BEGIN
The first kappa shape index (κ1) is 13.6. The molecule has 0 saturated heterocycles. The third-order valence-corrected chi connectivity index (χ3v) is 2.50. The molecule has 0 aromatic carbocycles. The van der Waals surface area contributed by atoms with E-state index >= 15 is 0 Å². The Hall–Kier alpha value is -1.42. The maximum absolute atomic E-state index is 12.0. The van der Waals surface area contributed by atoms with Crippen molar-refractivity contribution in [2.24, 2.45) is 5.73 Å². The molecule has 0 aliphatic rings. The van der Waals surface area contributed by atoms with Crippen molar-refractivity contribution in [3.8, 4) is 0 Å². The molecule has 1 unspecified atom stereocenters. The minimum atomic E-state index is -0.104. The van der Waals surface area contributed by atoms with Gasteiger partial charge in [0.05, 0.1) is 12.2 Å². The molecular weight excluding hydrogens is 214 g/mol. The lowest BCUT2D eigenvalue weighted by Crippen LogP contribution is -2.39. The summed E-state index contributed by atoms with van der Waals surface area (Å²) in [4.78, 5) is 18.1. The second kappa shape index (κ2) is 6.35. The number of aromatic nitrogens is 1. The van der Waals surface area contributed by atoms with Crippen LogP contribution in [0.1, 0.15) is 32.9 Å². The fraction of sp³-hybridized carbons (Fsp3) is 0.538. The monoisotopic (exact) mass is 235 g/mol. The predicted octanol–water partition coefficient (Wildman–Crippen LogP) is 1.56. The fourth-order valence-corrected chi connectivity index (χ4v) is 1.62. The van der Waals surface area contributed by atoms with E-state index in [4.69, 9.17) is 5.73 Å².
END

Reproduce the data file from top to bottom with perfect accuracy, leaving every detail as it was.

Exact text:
The first kappa shape index (κ1) is 13.6. The molecule has 0 saturated heterocycles. The third-order valence-corrected chi connectivity index (χ3v) is 2.50. The molecule has 0 aromatic carbocycles. The van der Waals surface area contributed by atoms with E-state index >= 15 is 0 Å². The Hall–Kier alpha value is -1.42. The maximum absolute atomic E-state index is 12.0. The van der Waals surface area contributed by atoms with Crippen molar-refractivity contribution in [2.24, 2.45) is 5.73 Å². The molecule has 0 aliphatic rings. The van der Waals surface area contributed by atoms with Crippen molar-refractivity contribution in [3.8, 4) is 0 Å². The molecule has 1 unspecified atom stereocenters. The minimum atomic E-state index is -0.104. The van der Waals surface area contributed by atoms with Gasteiger partial charge in [0.05, 0.1) is 12.2 Å². The molecular weight excluding hydrogens is 214 g/mol. The lowest BCUT2D eigenvalue weighted by Crippen LogP contribution is -2.39. The summed E-state index contributed by atoms with van der Waals surface area (Å²) in [4.78, 5) is 18.1. The second kappa shape index (κ2) is 6.35. The number of aromatic nitrogens is 1. The van der Waals surface area contributed by atoms with Crippen LogP contribution in [0.1, 0.15) is 32.9 Å². The fraction of sp³-hybridized carbons (Fsp3) is 0.538. The monoisotopic (exact) mass is 235 g/mol. The predicted octanol–water partition coefficient (Wildman–Crippen LogP) is 1.56. The fourth-order valence-corrected chi connectivity index (χ4v) is 1.62. The van der Waals surface area contributed by atoms with E-state index in [4.69, 9.17) is 5.73 Å².